With just about everyone in front of some kind of screen every day the concerns about the effect this has on our eyes are very real. One of the main aspects of the argument surrounding this issue is the blue light screens give off and how that affects our eyes. One of the proposed solutions to this is blue light glasses. You may be wondering, “What do blue light glasses do and are they worth it?”
Below we break down what blue light is, why people are concerned about it, and what tangible solutions are available to deal with all this.
What Is Blue Light?
This isn’t some simple term actually referring to something more complex. Blue light is just that: light that appears blue to our eyes. Natural blue light is always in our surroundings since much of it comes from the light spectrum emitted by the sun. Before light bulbs or LED lights were invented, the human eye was only exposed to this very intense blue light from sunrise to the evening hours.
However, since then we’ve created technology that has enabled us to create artificial blue light as well (i.e. the light that comes from smartphone displays, TVs, and other screens). These emit a relatively higher proportion of blue light compared to that of the natural world. Because we can access these devices and technology late into the evening, we’re also being exposed to it for much longer periods as well.
Is Blue Light Harmful or Damaging?
The blue light spectrum borders directly on the ultra-violet (UV) range which has long been established as a health hazard with detrimental effects on biological cells. However, that doesn’t mean it’s harmful. The actual intensities of artificial blue light from LEDs and screens are far below any currently defined thresholds related to blue light hazards.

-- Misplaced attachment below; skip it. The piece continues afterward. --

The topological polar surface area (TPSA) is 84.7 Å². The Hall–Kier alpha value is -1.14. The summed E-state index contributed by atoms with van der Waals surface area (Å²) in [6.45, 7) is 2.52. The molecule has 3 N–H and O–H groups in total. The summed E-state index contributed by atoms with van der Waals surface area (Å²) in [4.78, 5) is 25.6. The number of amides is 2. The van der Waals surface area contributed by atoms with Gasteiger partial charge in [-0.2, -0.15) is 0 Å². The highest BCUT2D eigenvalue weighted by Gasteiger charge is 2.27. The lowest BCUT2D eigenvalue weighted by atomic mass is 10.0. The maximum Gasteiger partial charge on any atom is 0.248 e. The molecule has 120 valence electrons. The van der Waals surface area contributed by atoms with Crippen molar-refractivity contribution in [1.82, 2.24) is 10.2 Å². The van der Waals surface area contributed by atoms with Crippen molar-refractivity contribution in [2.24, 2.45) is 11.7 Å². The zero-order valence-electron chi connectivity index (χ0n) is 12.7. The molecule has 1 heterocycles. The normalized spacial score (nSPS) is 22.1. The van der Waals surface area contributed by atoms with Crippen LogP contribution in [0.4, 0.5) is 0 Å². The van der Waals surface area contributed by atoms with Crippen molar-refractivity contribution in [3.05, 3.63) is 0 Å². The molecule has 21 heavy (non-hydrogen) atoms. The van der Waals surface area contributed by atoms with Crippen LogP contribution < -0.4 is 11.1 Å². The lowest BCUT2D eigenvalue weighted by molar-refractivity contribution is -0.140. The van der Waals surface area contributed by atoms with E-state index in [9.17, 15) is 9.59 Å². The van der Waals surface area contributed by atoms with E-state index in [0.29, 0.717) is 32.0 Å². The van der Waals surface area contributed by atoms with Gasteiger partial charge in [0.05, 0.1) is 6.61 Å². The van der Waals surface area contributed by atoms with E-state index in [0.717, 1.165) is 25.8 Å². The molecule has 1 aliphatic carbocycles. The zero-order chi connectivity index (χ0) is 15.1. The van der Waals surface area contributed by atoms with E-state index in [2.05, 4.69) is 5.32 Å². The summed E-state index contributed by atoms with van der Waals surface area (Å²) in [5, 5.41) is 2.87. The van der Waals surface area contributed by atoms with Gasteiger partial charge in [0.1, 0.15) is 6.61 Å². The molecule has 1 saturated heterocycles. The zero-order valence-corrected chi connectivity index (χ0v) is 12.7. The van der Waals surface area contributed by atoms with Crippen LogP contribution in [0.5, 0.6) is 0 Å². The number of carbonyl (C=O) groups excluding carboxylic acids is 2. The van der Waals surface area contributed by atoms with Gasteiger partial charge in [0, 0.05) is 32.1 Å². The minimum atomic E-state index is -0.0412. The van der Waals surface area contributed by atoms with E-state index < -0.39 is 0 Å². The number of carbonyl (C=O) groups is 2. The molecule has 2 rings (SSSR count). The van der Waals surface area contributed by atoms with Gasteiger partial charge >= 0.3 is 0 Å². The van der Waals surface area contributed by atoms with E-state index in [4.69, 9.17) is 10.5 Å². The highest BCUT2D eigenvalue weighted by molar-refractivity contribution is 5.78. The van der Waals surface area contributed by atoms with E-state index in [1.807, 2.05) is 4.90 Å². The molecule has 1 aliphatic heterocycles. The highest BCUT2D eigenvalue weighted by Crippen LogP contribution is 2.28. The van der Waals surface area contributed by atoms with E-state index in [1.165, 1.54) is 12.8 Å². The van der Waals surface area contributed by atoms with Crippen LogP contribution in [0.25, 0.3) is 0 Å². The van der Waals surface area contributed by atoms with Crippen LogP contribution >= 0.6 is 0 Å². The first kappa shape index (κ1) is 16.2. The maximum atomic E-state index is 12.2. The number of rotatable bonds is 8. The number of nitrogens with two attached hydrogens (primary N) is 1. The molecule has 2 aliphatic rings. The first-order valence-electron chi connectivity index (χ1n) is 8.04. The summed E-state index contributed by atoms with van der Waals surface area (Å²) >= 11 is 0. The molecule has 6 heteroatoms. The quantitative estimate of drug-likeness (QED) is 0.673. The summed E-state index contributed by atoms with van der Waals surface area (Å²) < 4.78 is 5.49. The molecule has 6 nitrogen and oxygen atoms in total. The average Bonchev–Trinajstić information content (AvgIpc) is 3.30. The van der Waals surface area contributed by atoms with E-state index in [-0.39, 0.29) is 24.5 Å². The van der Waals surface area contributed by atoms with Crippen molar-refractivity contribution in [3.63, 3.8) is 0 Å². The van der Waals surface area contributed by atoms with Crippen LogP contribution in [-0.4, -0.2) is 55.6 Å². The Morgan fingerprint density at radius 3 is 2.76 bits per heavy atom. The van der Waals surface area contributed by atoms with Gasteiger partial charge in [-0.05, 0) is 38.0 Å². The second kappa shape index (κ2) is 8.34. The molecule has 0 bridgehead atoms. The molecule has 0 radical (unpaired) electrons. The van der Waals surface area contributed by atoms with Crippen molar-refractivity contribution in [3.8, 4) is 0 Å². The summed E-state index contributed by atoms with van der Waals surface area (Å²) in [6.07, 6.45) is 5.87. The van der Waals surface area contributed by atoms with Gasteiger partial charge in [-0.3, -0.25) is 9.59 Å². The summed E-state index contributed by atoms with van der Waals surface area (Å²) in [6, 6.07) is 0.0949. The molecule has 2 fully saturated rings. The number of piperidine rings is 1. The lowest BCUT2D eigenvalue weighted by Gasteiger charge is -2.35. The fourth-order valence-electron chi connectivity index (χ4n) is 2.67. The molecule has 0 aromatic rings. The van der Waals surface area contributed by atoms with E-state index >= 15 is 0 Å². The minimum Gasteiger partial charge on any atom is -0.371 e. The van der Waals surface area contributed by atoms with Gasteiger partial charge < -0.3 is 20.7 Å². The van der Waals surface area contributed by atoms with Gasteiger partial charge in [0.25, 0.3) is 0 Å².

Why Do Our Eyes Hurt or Ache After Long Periods of Being Exposed to Blue Light?
While artificial blue light hasn’t been determined to cause actual damage to the ocular system of people, you’ve likely experienced headaches, itchy or irritated eyes, or eye fatigue from looking at a smartphone, computer monitor, or TV for extended periods of time. So, what’s going on?
It’s likely that because we’re not normally exposed to this much blue light later in the evening or during the day that strains our eye muscles. We haven’t evolved to handle the amount of light we’re consuming and so we’re taxing our eyes with “digital eye strain” that causes additional discomfort.
Think about how many times a day you normally wash your hands. Now, imagine that you work in a hospital ward and have to wash your hands after every patient you interact with. Chances are your hands are going to get dry and irritated fairly quickly from all the soapy water. The same is true for blue light and our eyes. When we are readily exposed to blue light, our eyes get tired from getting put their paces more than usual with light they’ve only evolved to handle from natural sources.
Solutions to Dealing With Blue Light and What Blue Light Glasses Do
All that being said, it’s still a good idea to avoid being exposed to blue light in the evenings as the studies surrounding blue light and its effect on sleep have shown that blue light does affect our natural circadian rhythms.
One product that’s popped up a lot lately for help with all of this are blue light glasses which will filter out blue light when wearing them. These may help with eye strain in the evening, but typically won’t cause a notable difference during the day. Typically, you’re better off just avoiding screens as much as possible for eye strain or using a built-in app or blue light filter program to change the colour of the LEDs in the screen itself.
Generally speaking, several solutions to dealing with blue light are:
- Wearing blue light glasses in the evening
- Adjusting your smartphone or computer display to have a blue-light filter through your phone itself or blue-light filter apps like or programs like f.lux
- Avoiding looking at any kinds of screens 2 hours before bed
Overall, while blue light may irritate your eyes looking at a screen for too long, current research suggests it’s not detrimental to your ocular health and wearing products like blue light glasses may or may not cause a notable difference in reducing eye strain.